1. The one in the picture is a Leopard 1A5. The Leo1A1 (and A2) has a cast turret without the added armour. The Leo1A5 were in facts just updated armored-up versions on the A1.
    So, if the Dutch one in the book has the armour, it is the A5, like the one in the picture above.
    I anyway do hope that BF was smart enough to create a kit with separated extra armour (also with separated bazooka skirts), in order to represent also the A1 (and A2) used by Belgium, Italy and Norway

    1. As the Salute example was shown with no extra armour I went A1. But you are correct that the Dutch versions with armour will be A5.

      Hopefully we will see a sprue soon and get a full list of variants. But nice to see the kit doing essentially three types all ready.

  2. They were plastic that was the paint finish on them. It’s interesting that when I tried to get some pics earlyish in the day they moved the Leo and T62 out of shot for some reason, looks like they gave up doing that.
    The gazelles looked decent, hopefully they’ll be able to be made with the pylons so can used as British, the response I got about it was a bit vague.

    1. Indeed! I think everyone who saw the book spoke highly of the French lists with the VAB mounted infantry and AMX-10RC Cavalry Squadron being recurring themes. Richard will be covering why in our coverage.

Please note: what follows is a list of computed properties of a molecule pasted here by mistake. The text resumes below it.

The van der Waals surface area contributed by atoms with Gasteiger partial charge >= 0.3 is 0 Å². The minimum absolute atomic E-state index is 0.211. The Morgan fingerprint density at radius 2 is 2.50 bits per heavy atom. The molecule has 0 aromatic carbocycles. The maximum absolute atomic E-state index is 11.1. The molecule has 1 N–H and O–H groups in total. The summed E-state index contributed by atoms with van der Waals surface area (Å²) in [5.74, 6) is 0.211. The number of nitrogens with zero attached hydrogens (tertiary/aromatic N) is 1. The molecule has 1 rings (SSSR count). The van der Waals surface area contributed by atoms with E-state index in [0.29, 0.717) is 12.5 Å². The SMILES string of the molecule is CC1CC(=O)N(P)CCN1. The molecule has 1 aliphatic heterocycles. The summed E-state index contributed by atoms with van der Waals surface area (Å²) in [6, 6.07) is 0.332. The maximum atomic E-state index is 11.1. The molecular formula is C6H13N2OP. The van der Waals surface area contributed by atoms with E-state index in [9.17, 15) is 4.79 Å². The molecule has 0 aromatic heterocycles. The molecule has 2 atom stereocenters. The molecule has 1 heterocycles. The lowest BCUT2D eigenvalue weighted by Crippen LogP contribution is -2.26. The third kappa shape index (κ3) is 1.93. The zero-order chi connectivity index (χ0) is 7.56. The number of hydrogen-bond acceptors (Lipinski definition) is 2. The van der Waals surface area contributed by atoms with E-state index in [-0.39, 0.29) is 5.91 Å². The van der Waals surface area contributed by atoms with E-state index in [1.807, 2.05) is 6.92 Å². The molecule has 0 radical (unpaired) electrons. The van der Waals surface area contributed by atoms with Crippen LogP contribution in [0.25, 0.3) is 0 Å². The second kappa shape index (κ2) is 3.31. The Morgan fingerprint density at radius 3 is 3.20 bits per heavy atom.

1. So cool! can’t wait for your coverage !
        I hope great stats for the AMX-10RC which was a wonderful tool for the french army. Fast (85km/h on road), small (2.56m high), reliable, well armed (105mm L/48), liftable by air (only 17t), it make an impression in Irak 1991, performed well in harsh terrain in Yougoslavia and Afghanistan and more recently (2012) push back islamic rebel militia in Mali just before its replacement 35 years after its first production ! And it was so much more adapted for urban combat (agile and with enough firepower to breach through concrete walls) than heavier MBTs…

  3. The Leopard shown is not the A5-variant (no thermal-imaging/rangefinder port on the turret roof – a late 80s modification).
    But it is the cast turret with add-on armor that were later refurbished to A5s.
    The struture on the left side of the gun mantlet is an earlier thermal imaging device (PzB200) that was used to refit older marks at limited scale before the more widely conducted A5-standard.
    If Battlefront really manages to include the add-on armor on the cast turret as separate pieces it would be great as it would allow to create Leopards from the 70s (or some NATO countries that didn’T aquire the up-armoring).
    But judging by the generel aim of a low part count (compared to PSC) they will only include one cast and one welded turret (like their T55AM2).
    But perhaps I’m wrong – as BF already announced two boxes of Leopards perhaps the German one is the welded version (as replacement for the resin-box) and the general NATO one is the cast one. (or vice-versa).
    Though it has to be noted that the later welded turrets made only roughly a quarter of all Leopards manufactured – the majority was produced with the cast turret…

Leave a Reply

Your email address will not be published. Required fields are marked *

Article by: Lee

Wargaming since Rogue Trader in 1990; I made the move to Flames in 2006 and have been with it ever since! I play at the Brighton Warlords most weeks.